Trips that begin at Phantom Ranch (Pipe Springs) are considered the lower or bottom half of the Canyon.

Whitmore Wash – The Beginning of the End

From Phantom Ranch it’s a dramatic ride through the biggest, baddest rapids to the next portal – the Whitmore Wash Helipad, at river mile 187. By now you’ve been through the best of the Grand Canyon.

There’s no road or trail to the Colorado River at Whitmore. It’s a helicopter pad where you’ll be whisked away to the Bar X (10) Ranch on a remote part of the North Rim. You’ll then be flown again to another airport, usually in Las Vegas NV or Page AZ. So if your trip involves Whitmore, you can expect an included helicopter ride and charter flight!

Some trips begin at Whitmore Wash, or farther downstream at Diamond Creek. These tours only exist for people that have a shorter window of time. They’re still awesome experiences, but definitely missing out on the best that the Canyon has to offer. As opposed to the upper trips and lower trips, I refer to trips that start at Whitmore as the bottom.

Diamond Creek – Maybe The End

(And the Beginning of the Hualapai West Circus)

Diamond Creek is the next access point at River Mile 226. This is a popular place to finish and exit the Canyon, particularly for non-motorized trips. Your outfitter will drive you to civilization, likely in Peach Springs AZ, Flagstaff AZ, or Las Vegas. There’s nothing here but a ramp and a parking area.

You’re not missing very much by ending a trip at Diamond. Beyond here at Separation Canyon (Mile 240), you’ll likely be picked up by a jet boat and shot the rest of the way to Lake Mead at speeds up to 35mph anyway.

The whitewater day trips begin here at Diamond Creek.

Just an interesting fact – Diamond Creek Road is the first place that you can drive to the bottom of the Grand Canyon after Lee’s Ferry. That’s 225 river miles without any access to roads!

This is a 26-mile dirt road completely on Hualapai Tribal Lands, requiring a high-clearance vehicle. The Hualapai charge a toll of at least $65. Of course you shouldn’t have to worry about these fees when an outfitter is handling your transportation.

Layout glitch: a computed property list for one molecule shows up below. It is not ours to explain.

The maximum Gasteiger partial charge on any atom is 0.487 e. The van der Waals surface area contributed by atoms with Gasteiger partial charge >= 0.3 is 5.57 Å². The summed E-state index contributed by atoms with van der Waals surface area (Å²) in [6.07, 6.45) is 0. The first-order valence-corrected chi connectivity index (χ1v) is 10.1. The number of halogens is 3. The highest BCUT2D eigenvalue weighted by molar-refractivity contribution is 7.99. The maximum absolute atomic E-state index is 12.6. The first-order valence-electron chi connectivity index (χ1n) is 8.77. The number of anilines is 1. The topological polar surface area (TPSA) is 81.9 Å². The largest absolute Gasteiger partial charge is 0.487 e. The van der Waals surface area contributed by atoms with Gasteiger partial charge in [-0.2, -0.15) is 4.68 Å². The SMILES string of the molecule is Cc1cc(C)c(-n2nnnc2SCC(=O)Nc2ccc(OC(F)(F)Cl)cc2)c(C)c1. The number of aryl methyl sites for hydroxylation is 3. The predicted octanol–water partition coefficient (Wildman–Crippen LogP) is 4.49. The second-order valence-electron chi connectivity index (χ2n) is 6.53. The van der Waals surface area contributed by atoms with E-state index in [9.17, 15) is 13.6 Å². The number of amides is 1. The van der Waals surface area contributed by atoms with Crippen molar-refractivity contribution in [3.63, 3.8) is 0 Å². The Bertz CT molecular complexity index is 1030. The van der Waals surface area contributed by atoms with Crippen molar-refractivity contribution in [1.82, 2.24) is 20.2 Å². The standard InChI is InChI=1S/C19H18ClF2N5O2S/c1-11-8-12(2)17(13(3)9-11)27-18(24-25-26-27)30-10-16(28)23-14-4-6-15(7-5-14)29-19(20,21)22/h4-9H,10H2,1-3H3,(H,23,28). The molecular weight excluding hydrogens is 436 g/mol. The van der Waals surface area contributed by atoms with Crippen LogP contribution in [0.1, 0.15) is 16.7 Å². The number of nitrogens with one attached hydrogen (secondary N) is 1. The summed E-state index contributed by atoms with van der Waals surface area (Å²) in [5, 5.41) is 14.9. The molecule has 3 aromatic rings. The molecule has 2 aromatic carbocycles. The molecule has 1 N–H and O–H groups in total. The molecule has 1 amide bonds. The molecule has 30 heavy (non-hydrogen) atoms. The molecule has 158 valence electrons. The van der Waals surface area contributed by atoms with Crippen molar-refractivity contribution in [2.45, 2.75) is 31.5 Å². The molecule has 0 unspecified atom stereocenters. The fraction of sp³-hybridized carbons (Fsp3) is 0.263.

To “drive to the bottom of the Grand Canyon” here is definitely not a worthy vacation activity. It’s a lot more trouble than it’s worth, and the Canyon isn’t quite as Grand down here anymore.

The road begins in Peach Springs, Arizona.

Pearce Ferry – The End

They Built the Hoover Dam. Sorry. 🙁

Pearce Ferry (Mile 281) is the main take-out at Lake Mead. There aren’t any views of the lake itself from here. When they say your trip ends at Lake Mead, that most often means Pearce Ferry. There’s nothing more than a ramp and a rough parking area here. Companies will drive you from here primarily to Flagstaff AZ or Las Vegas.

From Pearce Ferry it’s now more than a 200 mile drive to Flagstaff, 330 miles to Lee’s Ferry, and only 110 miles to Vegas.

South Cove (Mile 297) is a lesser used take-out point at Lake Mead. Fluctuating water levels of Lake Mead create a level of unpredictability beyond Pearce that the tour guides prefer not to deal with, like the problematic Pearce Ferry Rapid.

So now you have a better understanding of where to access the Colorado River in the Grand Canyon? Great! You’re a lot more ready to check out all the Grand Canyon Rafting Companies, but first…

Motors, Oars, Paddles, Hybrids, Dories, and Duckies!

There’s a choice to be made among a variety of different boats.

Motor Trips

Motor Trips
Motor trips involve large pontoon rafts, sometimes affectionately called “bologna boats.” These can hold a lot of passengers – ten or more. There’s usually a couple of crew members on board, in addition to the pilot. The pilot sits in the rear and steers with an outboard motor.

These large rafts offer the highest sense of safety, even though the pilots may deliberately steer into the rougher whitewater for a more exciting ride. Motor trips are the fastest option if you must see as much of the Grand Canyon as you can within a limited time. These trips are usually shorter in the number of days, and therefore less expensive too.

The motorized rides are big business for the raft companies. It’s comparably much more of a roller coaster ride than an experience, watching the Canyon pass you by at a higher rate of speed.

Motor trips are like driving a car down the road. Non-motorized trips are more like riding a bicycle. Which do you think would offer a better experience?

Here’s several different options for the non-motorized trips.

Oar Trips

Oar Trips
Oar trips use much smaller rafts, usually 14-18 feet long. They’re piloted by a single “boatman” that simply rows down the River with two long oars. These rafts typically hold about four passengers in addition to the boatman.

Paddle Trips

Paddle Trips
Paddle trips are where you actually get to paddle down the river with your own muscle and sweat. The typical arrangement is that six “passengers” use individual paddles, instructed and assisted by a guide that sits and paddles from the back.